They say that the best characters in literature are timeless. To put this idea to the test, I’m conducting an exhaustive series of interviews with some people you may know. I begin today with Mr. Fitzwilliam Darcy, the famous love interest of Miss Elizabeth Bennet from Jane Austen’s Pride and Prejudice. I managed to flag him down in the streets of Baltimore a week ago Thursday and recorded the following dialog:

Me:        Thank you for taking the time to meet with me today, Mr. Darcy.

D:            (He smiles) I’ll sit down with anyone who’ll buy me one of these Caramel Macchiatos. What did you say your name was?

Me:        Tom Ulicny. I wrote The Lost Revolution.

D:            (He takes a sip gives me another smile – thinner this time) Oh yes, of course, THAT Tom Ulicny.

Me:        So how’s Elizabeth these days – I mean Mrs. Darcy. I assume you’re still together. It’s been what, about 200 years?

D:            Yes, about that, and yes, we’re still together (he sighs) – you don’t spend all that time and trouble on the courtship process only to part company after a couple of centuries. Elizabeth is doing just fine. She’s taken a fancy to bowling but is having trouble with the ball getting caught up in her skirts.

Me:        And do you bowl as well?

D:            Just a few times. Even with her skirts and all, Elizabeth is much better at it than am I. Sometimes we read together in the library at Pemberley. Yes, that’s great fun. I admit though, the place is getting a bit drab these days. That’s how you happened to catch me out here – visiting America, having a walk, getting some sun with the common-folk.

Me:        Any children?

D:            I don’t think so, no, I’m quite sure about that. (He pulls thoughtfully at his chin then looks at me brightly) I have a dog though – a Great Dane. I call him Mr. Bingley.

Me:        And how about you? What do you do for a living?

D:            Excuse me?

Me:        I assume you work? You have a job – own a business – something?

D:            I own Pemberley, my work there is a full time preoccupation. If you’ve ever seen Downton Abbey you’ll know what I mean. I love that show, at least the first season – it’s so progressive.

Me:        Do you follow American politics? What do you think of the current election cycle?

D:            I still have a hard time accepting the idea that you fellows broke off from the Empire. Aside from that, political squabbles are just a distasteful but necessary part of this democratic system of yours. I wouldn’t get too worked up over them. But really, elections every four years? - You should just elect a king and be done with it.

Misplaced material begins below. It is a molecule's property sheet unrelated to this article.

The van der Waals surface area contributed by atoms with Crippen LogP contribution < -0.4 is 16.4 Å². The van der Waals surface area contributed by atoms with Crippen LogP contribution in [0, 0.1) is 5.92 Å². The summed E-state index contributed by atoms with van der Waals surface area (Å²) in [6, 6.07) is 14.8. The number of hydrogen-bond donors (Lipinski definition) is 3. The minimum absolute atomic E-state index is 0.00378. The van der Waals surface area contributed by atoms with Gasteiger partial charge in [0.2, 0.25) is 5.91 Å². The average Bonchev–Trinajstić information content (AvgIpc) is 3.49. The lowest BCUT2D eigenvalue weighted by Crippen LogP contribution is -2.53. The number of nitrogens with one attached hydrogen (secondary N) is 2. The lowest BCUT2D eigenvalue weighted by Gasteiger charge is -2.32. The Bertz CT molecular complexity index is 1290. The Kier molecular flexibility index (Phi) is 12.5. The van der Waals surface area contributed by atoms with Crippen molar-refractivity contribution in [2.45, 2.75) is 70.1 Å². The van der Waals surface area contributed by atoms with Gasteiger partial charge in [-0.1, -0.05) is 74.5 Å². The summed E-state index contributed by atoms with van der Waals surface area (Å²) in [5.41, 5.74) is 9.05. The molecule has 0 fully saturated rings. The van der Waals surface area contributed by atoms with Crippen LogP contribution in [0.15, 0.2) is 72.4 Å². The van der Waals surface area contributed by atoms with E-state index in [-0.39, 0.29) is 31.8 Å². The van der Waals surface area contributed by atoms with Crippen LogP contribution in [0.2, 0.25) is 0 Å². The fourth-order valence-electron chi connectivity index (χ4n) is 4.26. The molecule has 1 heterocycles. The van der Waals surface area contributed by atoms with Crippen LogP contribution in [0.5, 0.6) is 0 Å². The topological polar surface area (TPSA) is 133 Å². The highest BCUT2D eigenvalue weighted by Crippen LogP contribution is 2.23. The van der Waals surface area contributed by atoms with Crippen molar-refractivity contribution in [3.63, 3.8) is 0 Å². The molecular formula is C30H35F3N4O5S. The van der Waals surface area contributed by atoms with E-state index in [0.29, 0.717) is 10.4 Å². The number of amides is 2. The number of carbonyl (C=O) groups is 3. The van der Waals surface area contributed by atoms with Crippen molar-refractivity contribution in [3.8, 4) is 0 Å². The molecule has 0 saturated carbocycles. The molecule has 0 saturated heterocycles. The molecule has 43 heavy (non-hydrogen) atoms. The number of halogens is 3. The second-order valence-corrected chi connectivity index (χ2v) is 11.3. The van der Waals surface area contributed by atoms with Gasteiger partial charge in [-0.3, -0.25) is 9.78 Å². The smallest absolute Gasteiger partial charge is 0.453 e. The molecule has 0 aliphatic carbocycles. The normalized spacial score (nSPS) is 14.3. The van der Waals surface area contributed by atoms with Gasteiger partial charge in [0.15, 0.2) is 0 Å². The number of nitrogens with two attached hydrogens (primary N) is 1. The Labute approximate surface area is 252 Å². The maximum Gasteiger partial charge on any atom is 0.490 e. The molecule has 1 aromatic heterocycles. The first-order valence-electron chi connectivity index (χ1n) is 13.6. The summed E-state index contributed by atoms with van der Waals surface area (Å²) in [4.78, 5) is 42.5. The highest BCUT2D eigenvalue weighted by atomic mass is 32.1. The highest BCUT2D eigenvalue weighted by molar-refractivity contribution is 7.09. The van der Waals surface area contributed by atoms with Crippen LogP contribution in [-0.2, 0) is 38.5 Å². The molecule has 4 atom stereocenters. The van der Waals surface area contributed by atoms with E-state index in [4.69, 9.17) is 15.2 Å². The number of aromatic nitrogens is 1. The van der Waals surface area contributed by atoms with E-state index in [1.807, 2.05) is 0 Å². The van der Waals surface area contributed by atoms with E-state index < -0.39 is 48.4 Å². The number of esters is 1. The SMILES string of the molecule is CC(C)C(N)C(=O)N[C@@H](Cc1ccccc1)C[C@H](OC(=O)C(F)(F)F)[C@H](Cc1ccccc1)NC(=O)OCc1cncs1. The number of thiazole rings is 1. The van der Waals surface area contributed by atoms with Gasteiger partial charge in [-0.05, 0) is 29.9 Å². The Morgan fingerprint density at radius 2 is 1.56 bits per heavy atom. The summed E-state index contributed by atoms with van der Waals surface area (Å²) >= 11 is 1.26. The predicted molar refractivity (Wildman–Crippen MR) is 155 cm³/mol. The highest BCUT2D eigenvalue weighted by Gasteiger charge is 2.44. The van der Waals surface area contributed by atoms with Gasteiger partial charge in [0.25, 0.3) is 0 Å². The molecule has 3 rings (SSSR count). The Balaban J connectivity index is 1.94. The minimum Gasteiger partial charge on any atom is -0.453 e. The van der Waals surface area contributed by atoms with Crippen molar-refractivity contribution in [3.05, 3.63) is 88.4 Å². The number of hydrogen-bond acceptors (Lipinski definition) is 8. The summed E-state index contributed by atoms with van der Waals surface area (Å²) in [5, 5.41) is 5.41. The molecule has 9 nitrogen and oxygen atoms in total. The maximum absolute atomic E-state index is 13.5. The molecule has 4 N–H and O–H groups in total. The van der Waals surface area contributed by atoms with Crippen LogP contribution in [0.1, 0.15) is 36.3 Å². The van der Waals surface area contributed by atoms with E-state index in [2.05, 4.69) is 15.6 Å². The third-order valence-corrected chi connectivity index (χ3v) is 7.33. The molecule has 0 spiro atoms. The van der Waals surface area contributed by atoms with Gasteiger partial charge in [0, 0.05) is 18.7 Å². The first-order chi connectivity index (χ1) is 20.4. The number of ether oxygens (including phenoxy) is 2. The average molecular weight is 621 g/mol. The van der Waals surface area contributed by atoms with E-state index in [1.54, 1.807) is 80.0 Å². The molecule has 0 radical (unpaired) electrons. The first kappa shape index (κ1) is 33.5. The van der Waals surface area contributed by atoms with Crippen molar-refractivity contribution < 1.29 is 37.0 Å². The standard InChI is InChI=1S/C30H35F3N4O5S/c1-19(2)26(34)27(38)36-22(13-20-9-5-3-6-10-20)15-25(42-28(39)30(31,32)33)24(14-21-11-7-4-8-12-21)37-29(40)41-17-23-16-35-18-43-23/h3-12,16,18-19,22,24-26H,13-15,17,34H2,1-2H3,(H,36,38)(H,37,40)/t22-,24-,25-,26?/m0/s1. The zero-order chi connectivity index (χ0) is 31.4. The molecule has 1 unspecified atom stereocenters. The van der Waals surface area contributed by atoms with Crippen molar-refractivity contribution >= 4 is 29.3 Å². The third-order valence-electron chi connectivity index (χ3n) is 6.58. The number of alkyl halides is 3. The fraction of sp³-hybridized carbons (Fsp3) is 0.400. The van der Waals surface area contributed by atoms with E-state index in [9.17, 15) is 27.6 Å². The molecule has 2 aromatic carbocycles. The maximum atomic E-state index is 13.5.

Me:        What do you think of the Internet?

D:            Well, it’s just a mess, isn’t it? Like a big, messy library – never know who or what you’ll run into as you turn each aisle. It can be very exciting. But if you want to meet someone in particular there are a lot of forms you have to fill out. They ask a lot of personal questions you know.

Me:        That sounds like a dating site. Do you subscribe to dating sites?

D:            (Aghast) Oh no, not me. I have a friend who does. Supposedly, that’s how most couples meet nowadays. Dating sites are wonderful things. They would have saved Elizabeth and me a lot of trouble. I don’t think Jane would have approved though.

Me:        She was pretty straight-laced.

D:            Tell me about it. (He finishes his Macchiato. His face brightens again - see photo, above, right)

Me:        I have one last question – Is there any advice you’d like to give to young people who are looking for someone to spend their lives with?

D:            Why yes, I believe I do have some guidance to give. (He ponders the matter for a moment then leans closer). When considering someone for a life companion, don’t look for perfection in them so much as for an enduring contentment within yourself. (He uses his walking stick to get to his feet. I rise too and we shake hands)

Me:        That’s sage advice indeed, Mr. Darcy. Thank you again for your time.